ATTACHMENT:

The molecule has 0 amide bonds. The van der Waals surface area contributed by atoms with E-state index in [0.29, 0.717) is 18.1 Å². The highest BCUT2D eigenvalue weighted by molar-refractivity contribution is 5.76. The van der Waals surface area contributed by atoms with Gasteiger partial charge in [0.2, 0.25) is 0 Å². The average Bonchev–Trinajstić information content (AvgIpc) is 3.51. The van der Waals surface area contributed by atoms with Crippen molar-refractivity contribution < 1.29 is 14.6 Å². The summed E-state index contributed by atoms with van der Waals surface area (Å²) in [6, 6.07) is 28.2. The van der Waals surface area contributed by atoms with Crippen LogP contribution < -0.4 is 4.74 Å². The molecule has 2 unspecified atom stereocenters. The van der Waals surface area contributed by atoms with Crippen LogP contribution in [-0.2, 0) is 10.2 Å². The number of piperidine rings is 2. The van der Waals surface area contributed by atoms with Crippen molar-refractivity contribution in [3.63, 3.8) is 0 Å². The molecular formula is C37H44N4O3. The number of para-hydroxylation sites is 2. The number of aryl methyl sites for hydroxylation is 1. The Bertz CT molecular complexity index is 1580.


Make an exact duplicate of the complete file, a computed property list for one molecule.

The molecule has 0 amide bonds. The van der Waals surface area contributed by atoms with E-state index in [0.29, 0.717) is 18.1 Å². The highest BCUT2D eigenvalue weighted by molar-refractivity contribution is 5.76. The van der Waals surface area contributed by atoms with Gasteiger partial charge in [0.2, 0.25) is 0 Å². The average Bonchev–Trinajstić information content (AvgIpc) is 3.51. The van der Waals surface area contributed by atoms with Crippen molar-refractivity contribution < 1.29 is 14.6 Å². The summed E-state index contributed by atoms with van der Waals surface area (Å²) in [6, 6.07) is 28.2. The van der Waals surface area contributed by atoms with Crippen LogP contribution < -0.4 is 4.74 Å². The molecule has 2 unspecified atom stereocenters. The van der Waals surface area contributed by atoms with Crippen LogP contribution in [-0.2, 0) is 10.2 Å². The number of piperidine rings is 2. The van der Waals surface area contributed by atoms with Crippen molar-refractivity contribution in [3.63, 3.8) is 0 Å². The molecular formula is C37H44N4O3. The number of para-hydroxylation sites is 2. The number of aryl methyl sites for hydroxylation is 1. The Bertz CT molecular complexity index is 1580.